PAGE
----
At this point, you probably know that SoCal is going to get a lot of rain and snow this week. But you're probably also wondering if this rain and snow could put a big dent into our ongoing drought.
And could, perhaps, all of this rain and snow be too much of a good thing?
We've all been doing our rain dances across southern California, and finally, they're coming to fruition.
Several inches of rain and perhaps several feet of snow are en route, and we'll welcome most of it with open arms.
But the rain could be too much of a good thing in some spots.
First things first, though. The overwhelming majority of this week's rain and snow is good news.
Take a look at the most recent drought update from the official U.S. Drought Monitor. As of last Thursday, 95% of California is in drought, and about 78% of the state is in a severe drought or worse.
This includes most of SoCal.
Let's get into more detail. In Los Angeles, we're running nearly four inches below average so far this water year.
Since October 1 (the start of the water year), LAX has only seen 1.93 inches of rainfall, through Monday. That's only about a third of the amount of rainfall that LAX should see at this point of the water year, and there are similar numbers across the region.
That deficit could just about get entirely made up this week alone, though that could present its own set of problems, which we'll explore later. But from purely a drought perspective, this could put a big dent in the season-to-date rain gap.
Based on this week's Natural Resources Conservation Service (NRCS) data update, central and southern California mountains are only at about 50% of the average snowpack for this point of the winter.
In other words, those mountains have missed out on a lot of snow this season already. Snowpack is a vital source of water for reservoirs.
Also, because snowpack typically lasts deep into the spring and even early summer, it can help keep the ground moist into the drier summer and early fall.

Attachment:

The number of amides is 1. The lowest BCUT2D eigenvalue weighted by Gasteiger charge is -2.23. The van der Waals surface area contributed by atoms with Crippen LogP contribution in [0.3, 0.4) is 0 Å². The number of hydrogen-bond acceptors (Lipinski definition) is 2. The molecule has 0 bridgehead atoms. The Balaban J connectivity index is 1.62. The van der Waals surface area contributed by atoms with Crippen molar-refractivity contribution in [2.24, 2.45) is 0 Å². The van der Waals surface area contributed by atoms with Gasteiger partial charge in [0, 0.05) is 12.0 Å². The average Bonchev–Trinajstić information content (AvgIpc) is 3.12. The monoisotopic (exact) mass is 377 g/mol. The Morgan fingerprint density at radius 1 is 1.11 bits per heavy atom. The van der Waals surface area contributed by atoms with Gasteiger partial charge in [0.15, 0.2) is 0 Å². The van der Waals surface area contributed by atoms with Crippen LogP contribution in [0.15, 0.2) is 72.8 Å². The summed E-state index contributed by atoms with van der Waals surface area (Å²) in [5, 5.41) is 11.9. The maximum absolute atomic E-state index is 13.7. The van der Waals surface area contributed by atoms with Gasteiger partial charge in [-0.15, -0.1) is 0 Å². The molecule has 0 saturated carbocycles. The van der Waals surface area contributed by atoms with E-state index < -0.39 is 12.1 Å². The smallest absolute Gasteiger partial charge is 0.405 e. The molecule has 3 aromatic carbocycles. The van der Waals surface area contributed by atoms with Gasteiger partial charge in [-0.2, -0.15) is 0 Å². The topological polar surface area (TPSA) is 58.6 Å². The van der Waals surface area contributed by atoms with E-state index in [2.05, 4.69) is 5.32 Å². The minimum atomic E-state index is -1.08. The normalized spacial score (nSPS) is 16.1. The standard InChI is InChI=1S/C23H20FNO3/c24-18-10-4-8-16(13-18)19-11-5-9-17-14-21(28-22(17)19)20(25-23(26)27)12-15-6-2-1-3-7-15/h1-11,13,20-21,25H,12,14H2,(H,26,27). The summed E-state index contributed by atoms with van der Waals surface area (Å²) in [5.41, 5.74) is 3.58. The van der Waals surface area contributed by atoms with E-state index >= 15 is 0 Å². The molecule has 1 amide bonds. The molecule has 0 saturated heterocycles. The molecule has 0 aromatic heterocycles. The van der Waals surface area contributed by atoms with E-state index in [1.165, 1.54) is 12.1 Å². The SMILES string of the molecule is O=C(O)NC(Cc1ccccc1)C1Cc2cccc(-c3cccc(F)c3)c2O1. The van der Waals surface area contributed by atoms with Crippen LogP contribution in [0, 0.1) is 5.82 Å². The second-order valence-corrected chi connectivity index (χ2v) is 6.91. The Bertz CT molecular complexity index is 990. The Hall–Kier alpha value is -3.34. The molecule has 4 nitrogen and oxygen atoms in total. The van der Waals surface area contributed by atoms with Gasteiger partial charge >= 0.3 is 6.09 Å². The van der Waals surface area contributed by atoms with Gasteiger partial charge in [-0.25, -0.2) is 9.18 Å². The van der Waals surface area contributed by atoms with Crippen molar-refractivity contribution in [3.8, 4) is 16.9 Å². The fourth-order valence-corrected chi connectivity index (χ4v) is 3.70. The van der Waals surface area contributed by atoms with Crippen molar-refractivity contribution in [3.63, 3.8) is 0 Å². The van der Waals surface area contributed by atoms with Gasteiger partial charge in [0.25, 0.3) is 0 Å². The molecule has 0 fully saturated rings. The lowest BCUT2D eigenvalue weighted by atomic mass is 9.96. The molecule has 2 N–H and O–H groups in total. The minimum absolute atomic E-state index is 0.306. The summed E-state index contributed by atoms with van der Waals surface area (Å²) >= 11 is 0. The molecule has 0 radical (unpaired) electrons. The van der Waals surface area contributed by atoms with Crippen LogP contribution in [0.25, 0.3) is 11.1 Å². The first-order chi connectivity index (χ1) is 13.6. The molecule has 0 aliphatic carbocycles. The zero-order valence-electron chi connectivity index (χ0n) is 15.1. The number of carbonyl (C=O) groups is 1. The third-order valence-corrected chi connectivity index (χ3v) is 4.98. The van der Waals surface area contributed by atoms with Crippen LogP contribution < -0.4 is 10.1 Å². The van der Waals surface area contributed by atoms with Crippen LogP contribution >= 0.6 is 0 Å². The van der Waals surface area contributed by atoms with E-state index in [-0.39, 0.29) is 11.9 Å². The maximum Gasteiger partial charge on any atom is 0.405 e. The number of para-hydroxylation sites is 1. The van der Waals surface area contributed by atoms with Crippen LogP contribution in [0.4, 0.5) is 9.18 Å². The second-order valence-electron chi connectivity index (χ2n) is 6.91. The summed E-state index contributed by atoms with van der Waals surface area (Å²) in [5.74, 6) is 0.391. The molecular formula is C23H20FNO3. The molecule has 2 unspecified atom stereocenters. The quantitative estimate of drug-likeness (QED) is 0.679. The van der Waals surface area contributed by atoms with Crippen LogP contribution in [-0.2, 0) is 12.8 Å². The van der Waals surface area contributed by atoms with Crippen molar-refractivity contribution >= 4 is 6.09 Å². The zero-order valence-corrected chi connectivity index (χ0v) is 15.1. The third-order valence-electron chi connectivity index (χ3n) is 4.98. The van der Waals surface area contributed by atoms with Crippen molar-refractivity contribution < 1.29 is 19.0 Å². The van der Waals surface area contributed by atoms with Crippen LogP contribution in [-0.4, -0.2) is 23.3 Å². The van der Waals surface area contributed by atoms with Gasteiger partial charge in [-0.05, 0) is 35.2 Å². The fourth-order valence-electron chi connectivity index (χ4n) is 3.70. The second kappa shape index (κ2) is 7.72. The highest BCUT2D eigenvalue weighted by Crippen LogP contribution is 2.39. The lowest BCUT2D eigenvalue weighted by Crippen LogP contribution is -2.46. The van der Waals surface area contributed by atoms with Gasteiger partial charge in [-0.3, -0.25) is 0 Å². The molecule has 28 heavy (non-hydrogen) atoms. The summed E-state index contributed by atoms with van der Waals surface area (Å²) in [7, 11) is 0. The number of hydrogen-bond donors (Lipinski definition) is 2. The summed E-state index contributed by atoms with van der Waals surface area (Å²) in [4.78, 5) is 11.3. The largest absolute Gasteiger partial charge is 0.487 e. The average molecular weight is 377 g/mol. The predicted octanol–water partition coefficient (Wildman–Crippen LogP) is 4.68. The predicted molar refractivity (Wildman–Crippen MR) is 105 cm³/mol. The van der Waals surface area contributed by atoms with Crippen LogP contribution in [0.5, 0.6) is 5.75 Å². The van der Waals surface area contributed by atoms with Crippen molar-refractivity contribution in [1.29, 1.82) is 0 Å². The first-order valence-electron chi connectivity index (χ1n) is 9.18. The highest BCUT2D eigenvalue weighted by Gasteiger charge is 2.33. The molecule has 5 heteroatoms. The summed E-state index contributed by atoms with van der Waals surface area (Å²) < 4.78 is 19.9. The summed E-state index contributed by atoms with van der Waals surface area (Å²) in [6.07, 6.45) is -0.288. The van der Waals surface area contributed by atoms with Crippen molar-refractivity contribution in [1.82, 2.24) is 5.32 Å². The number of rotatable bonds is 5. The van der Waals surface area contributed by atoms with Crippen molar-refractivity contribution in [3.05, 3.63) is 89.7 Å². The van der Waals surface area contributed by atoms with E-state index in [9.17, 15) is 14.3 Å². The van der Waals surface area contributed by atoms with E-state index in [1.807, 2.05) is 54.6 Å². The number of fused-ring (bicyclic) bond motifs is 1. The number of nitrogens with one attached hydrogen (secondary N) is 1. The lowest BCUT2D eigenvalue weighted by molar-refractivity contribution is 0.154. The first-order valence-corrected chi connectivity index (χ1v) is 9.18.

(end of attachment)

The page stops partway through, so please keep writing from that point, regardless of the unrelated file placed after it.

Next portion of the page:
That's what makes this week's snowfall just as critical to helping make up the season-to-date deficit. Not only are we forecast to get our fair share of snow later this week, consider how much snow's already fallen from our first two storm systems:
While exact figures are hard to come by, it's probably safe to say that expected snow totals like these from our third storm will help make up a decent chunk of the snow deficit.
But of course, all this moisture - and much of it coming over a relatively short period - could be too much of a good thing.
As always, wildfire scars will be extra susceptible to mudslides and flash flooding. That's because fire scar areas lack vegetation to properly absorb moisture, turning those areas into mud-laden and barren hillsides.
In particular, the larger fire areas in the Santa Barbara County mountains (including the Thomas Fire scar) could be extra vulnerable to flooding. The highest rain totals look to fall just north of L.A., potentially bringing the higher terrain north and west of the city greater chances for flash floods.
Notice the possible bullseye near or around Santa Barbara:
Of course, we won't get a proper sense for the pros and cons from this storm until it arrives on Thursday. But hopefully, we'll see enough rain and snow to put a proper dent in the drought while avoiding destructive landslides and mudslides.